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Driving collaboration, innovation, and retention in hybrid work, with Dr. Gleb Tsipursky | Part 1

Driving collaboration, innovation, and retention in hybrid work, with Dr. Gleb Tsipursky | Part 1

Jan 5, 2024

6 mins read

Future of Work

With recent research pointing to the future of work being hybrid, many businesses are attempting to transition their teams. But the move from in-office or fully remote to hybrid isn’t without challenges, many of which include collaboration, innovation, and retention. 

That’s where Dr. Gleb Tsipursky comes in. Lauded as “Office Whisperer” and Hybrid Expert” by The New York Times, he helps leaders use hybrid work to improve retention and productivity while cutting costs. 

Here’s an excerpt from our recent fireside chat, which you can view in full on our YouTube channel

Flexspace (FS): So, let’s start with the basics: What is hybrid work? 

Dr. Gleb: Hybrid work is a really interesting concept. It’s kind of neither fish nor fowl, not fully remote and not fully the traditional 9 to 5. So when we think about hybrid work, it implies flexibility for location and schedule, for people to work sometimes in the office and sometimes remotely, or work from home or from a third space. 

There are different types of hybrid, from full-scale flexibility with some expectation of coming into the office maybe once a month for structured retreat activities, to coming to the office maybe three or four days a week with a very structured model. And we find that this sort of structured model works the least well, actually. 

When you have an approach where employees are coming into the office more frequently with limitations on their ability to be flexible, you’re not really taking advantage of the key aspects of the benefits that hybrid provides, which is flexibility for people to be able to do work in the way that best serves their needs and improve productivity and team collaboration. 

FS: How can you best manage hybrid teams and ensure that they are productive at their work? 

Dr. Gleb: Microsoft research found that 87% of leaders have difficulty trusting that their team members are productive when they are working remotely. 

One technique that I found works time and time again very effectively in companies is to break down the typical once-yearly performance evaluation. A much better approach is to have small-scale, frequent performance evaluations that complement the once-annual performance evaluation. You set three to five goals tied to broader KPIs, and then in a week or two weeks or month, the team member sends their supervisor a report on what goals they accomplished. And then…repeat.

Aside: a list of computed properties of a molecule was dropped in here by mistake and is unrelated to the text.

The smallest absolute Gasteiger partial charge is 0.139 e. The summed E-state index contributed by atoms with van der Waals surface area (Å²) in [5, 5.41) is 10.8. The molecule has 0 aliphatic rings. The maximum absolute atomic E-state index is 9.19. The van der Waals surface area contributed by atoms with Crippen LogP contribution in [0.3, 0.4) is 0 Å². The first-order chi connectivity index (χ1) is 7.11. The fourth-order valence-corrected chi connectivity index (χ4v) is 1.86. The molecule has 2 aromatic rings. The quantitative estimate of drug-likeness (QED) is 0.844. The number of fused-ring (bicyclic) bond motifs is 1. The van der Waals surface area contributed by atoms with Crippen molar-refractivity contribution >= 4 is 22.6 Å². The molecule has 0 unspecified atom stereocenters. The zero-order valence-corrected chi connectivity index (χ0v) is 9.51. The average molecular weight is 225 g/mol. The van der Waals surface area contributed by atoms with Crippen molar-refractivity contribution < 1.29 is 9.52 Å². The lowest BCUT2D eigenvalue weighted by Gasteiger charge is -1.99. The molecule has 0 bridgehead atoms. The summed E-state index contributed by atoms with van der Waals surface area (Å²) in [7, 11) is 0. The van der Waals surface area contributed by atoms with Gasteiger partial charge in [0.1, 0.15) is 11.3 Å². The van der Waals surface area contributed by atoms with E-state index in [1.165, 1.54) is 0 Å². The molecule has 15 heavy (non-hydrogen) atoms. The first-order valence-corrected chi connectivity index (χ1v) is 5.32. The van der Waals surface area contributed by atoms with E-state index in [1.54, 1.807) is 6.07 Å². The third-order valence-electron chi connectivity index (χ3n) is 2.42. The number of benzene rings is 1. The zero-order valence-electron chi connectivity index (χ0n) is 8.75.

Doing this solves several problems. It addresses proximity bias, which is people’s concern that “Hey, when I’m not present, other people might be coming to the office and kind of hanging out with a supervisor and building the relationship.” Now employees know where they stand with their supervisor. And it also helps foster better supervisor-employee relationships. All of this improves retention, career growth, and productivity. And that’s been very helpful for the organizations I work with. 

FS: What was the early feedback like around the pre-pandemic productivity when we were all in the office versus today where with diverse work settings? 

Dr. Gleb:  In a recent randomized control study of, which is a major travel agency, they assigned half of the staff and IT division to work in the office full time and half to work in a more flexible hybrid modality, and found in six months that the workers who were working in a hybrid modality wrote over those six months 4.4% lines of code. But crucially, managers weren’t trained to do anything differently to manage them effectively, and managers couldn’t catch the difference in performance. They thought that the performance of the people in the office and the performance of the people working in the hybrid modality was about the same, which it’s not. The people who are working hybrid were clearly performing better. I’ve seen time and time again in my clients when I come in and they ask me to help them with their hybrid work plans. I ask managers who is performing better and they’re like, “Well, I don’t know.” So, we need to have very clear, smart metrics that are specific, measurable, actionable, relevant and timely. 

FS: Some experts are saying that hybrid or remote workers are less creative and innovative than the ones who are full-time in the office. How do you respond to that? 

Dr. Gleb: When you’re looking at the research, the hybrid workers are actually the ones who are the most creative. And if you think about what correlates with creativity and innovation, autonomy is a very strong correlate. People need to feel that they have autonomy, trust, and psychological safety, a concept where people feel that they’re allowed to fail and still be okay. Now, if there is a return-to-office mandate, for people who are remote capable, it’s a sign of distrust. Employers don’t trust people to be productive when they’re working remotely. When people feel trusted, that’s when they can really do their best work and that happens best in a structured hybrid (like three days in the office) where teams decide together what works best for them to come to the office.